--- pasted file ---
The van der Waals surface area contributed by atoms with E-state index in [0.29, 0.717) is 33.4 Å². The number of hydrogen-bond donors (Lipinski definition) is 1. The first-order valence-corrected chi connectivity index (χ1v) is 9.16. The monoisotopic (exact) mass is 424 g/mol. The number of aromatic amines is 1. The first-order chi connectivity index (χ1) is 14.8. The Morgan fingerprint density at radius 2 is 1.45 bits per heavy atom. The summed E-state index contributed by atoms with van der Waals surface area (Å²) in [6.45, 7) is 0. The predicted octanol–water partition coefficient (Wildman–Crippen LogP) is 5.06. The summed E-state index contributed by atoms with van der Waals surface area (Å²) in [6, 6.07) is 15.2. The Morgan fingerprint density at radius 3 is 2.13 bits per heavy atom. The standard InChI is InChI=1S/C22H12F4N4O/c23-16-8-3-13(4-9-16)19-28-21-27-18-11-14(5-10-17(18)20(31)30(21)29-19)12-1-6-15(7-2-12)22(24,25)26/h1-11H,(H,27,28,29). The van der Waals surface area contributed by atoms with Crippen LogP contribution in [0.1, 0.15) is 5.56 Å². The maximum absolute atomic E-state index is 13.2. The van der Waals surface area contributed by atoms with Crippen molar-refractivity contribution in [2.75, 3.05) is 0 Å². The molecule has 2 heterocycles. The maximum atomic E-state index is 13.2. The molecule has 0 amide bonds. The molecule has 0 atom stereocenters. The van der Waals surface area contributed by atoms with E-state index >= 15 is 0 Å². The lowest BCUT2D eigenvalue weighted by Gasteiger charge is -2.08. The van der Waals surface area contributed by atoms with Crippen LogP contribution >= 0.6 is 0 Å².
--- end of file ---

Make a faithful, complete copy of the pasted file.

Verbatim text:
The van der Waals surface area contributed by atoms with E-state index in [0.29, 0.717) is 33.4 Å². The number of hydrogen-bond donors (Lipinski definition) is 1. The first-order valence-corrected chi connectivity index (χ1v) is 9.16. The monoisotopic (exact) mass is 424 g/mol. The number of aromatic amines is 1. The first-order chi connectivity index (χ1) is 14.8. The Morgan fingerprint density at radius 2 is 1.45 bits per heavy atom. The summed E-state index contributed by atoms with van der Waals surface area (Å²) in [6.45, 7) is 0. The predicted octanol–water partition coefficient (Wildman–Crippen LogP) is 5.06. The summed E-state index contributed by atoms with van der Waals surface area (Å²) in [6, 6.07) is 15.2. The Morgan fingerprint density at radius 3 is 2.13 bits per heavy atom. The standard InChI is InChI=1S/C22H12F4N4O/c23-16-8-3-13(4-9-16)19-28-21-27-18-11-14(5-10-17(18)20(31)30(21)29-19)12-1-6-15(7-2-12)22(24,25)26/h1-11H,(H,27,28,29). The van der Waals surface area contributed by atoms with Crippen LogP contribution in [0.1, 0.15) is 5.56 Å². The maximum absolute atomic E-state index is 13.2. The van der Waals surface area contributed by atoms with Crippen molar-refractivity contribution in [2.75, 3.05) is 0 Å². The molecule has 2 heterocycles. The maximum atomic E-state index is 13.2. The molecule has 0 amide bonds. The molecule has 0 atom stereocenters. The van der Waals surface area contributed by atoms with E-state index >= 15 is 0 Å². The lowest BCUT2D eigenvalue weighted by Gasteiger charge is -2.08. The van der Waals surface area contributed by atoms with Crippen LogP contribution >= 0.6 is 0 Å².